Preprint Article Version 1 This version is not peer-reviewed

Contribution of the Economic Crisis to the Risk Increase of Poor Mental Health in a Region of Spain

Version 1 : Received: 13 October 2018 / Approved: 15 October 2018 / Online: 15 October 2018 (12:48:36 CEST)

A peer-reviewed article of this Preprint also exists.

Tamayo-Fonseca, N.; Nolasco, A.; Moncho, J.; Barona, C.; Irles, M.Á.; Más, R.; Girón, M.; Gómez-Beneyto, M.; Pereyra-Zamora, P. Contribution of the Economic Crisis to the Risk Increase of Poor Mental Health in a Region of Spain. Int. J. Environ. Res. Public Health 2018, 15, 2517. Tamayo-Fonseca, N.; Nolasco, A.; Moncho, J.; Barona, C.; Irles, M.Á.; Más, R.; Girón, M.; Gómez-Beneyto, M.; Pereyra-Zamora, P. Contribution of the Economic Crisis to the Risk Increase of Poor Mental Health in a Region of Spain. Int. J. Environ. Res. Public Health 2018, 15, 2517.

Journal reference: Int. J. Environ. Res. Public Health 2018, 15, 2517
DOI: 10.3390/ijerph15112517

Abstract

Previous research suggests that the economic crisis can affect mental health. The purpose of this study was to analyse the association of risk of poor mental health with various socioeconomic, demographic, health, quality of life and social support variables; and to evaluate the contribution of socioeconomic variables most affected by the beginning of the economic crisis (employment situation and income) on the changes in the prevalence of the risk of poor mental health between 2005 and 2010. A study of prevalence evolution in adult population residents of the Valencian Community in the Spanish Mediterranean was conducted. We studied 5781 subjects in 2005 and 3479 in 2010. Logistic regression models have been adjusted to analyse the association between variables. A standardization procedure was carried out to evaluate which part of the changes in overall prevalence could be attributed to variations in the population structure by age, sex, employment status and income between the years under study. The prevalence of GHQ + increased from 2005 to 2010, in both men and women. Several variables were closely associated with the risk of poor mental health (sex, age, country of birth, number of non-mental chronic diseases, social support, disability, cohabitation in couple, employment status, and income). The changes produced as a result of the onset of the economic crisis in income and unemployment (increase in low income and in unemployment rates) contributed to the increase of poor mental health risk. This could confirm the sensitivity of mental health to the economic deterioration caused by the crisis.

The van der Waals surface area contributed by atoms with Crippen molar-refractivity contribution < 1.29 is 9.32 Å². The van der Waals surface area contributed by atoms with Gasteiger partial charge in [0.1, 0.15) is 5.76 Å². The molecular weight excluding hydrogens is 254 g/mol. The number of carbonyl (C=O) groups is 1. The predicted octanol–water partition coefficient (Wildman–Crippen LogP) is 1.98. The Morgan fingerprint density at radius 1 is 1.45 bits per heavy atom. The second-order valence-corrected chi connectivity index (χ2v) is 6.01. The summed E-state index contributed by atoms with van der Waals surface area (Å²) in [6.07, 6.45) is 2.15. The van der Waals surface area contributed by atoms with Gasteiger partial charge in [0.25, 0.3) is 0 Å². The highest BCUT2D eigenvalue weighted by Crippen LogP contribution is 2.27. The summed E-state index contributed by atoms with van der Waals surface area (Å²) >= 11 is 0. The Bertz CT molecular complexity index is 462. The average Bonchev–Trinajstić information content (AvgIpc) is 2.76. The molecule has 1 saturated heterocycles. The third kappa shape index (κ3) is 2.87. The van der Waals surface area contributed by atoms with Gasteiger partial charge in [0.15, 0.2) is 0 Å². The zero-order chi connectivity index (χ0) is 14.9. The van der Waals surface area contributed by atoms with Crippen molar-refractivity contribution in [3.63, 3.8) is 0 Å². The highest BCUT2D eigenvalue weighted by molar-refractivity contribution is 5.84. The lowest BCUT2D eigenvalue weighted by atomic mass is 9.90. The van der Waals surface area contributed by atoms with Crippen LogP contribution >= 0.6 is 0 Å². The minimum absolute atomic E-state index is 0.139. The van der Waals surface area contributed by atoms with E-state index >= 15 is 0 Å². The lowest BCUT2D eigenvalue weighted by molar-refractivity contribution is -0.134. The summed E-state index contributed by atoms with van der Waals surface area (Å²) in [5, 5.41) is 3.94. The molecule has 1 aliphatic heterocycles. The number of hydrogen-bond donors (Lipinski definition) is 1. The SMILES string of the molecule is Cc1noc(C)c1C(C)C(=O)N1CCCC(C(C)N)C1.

Subject Areas

Economic recession; Mental health; Health status disparities; Spain, GHQ.

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